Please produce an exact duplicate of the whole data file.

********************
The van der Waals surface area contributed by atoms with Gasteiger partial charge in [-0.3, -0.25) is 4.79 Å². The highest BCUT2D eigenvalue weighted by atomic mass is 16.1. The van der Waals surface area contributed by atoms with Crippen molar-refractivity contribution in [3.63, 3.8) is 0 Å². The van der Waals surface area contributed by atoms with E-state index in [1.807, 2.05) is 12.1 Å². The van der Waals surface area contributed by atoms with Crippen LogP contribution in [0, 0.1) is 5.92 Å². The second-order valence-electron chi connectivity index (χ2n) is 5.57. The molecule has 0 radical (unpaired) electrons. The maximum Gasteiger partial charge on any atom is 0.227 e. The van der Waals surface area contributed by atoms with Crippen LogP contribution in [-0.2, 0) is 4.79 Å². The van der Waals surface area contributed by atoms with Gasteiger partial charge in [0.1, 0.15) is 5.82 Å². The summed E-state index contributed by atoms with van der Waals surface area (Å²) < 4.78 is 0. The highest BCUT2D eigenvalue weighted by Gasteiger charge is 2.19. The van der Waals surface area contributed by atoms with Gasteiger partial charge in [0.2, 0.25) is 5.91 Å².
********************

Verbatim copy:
The van der Waals surface area contributed by atoms with Gasteiger partial charge in [-0.3, -0.25) is 4.79 Å². The highest BCUT2D eigenvalue weighted by atomic mass is 16.1. The van der Waals surface area contributed by atoms with Crippen molar-refractivity contribution in [3.63, 3.8) is 0 Å². The van der Waals surface area contributed by atoms with E-state index in [1.807, 2.05) is 12.1 Å². The van der Waals surface area contributed by atoms with Crippen LogP contribution in [0, 0.1) is 5.92 Å². The second-order valence-electron chi connectivity index (χ2n) is 5.57. The molecule has 0 radical (unpaired) electrons. The maximum Gasteiger partial charge on any atom is 0.227 e. The van der Waals surface area contributed by atoms with Crippen LogP contribution in [-0.2, 0) is 4.79 Å². The van der Waals surface area contributed by atoms with Gasteiger partial charge in [0.1, 0.15) is 5.82 Å². The summed E-state index contributed by atoms with van der Waals surface area (Å²) < 4.78 is 0. The highest BCUT2D eigenvalue weighted by Gasteiger charge is 2.19. The van der Waals surface area contributed by atoms with Gasteiger partial charge in [0.2, 0.25) is 5.91 Å².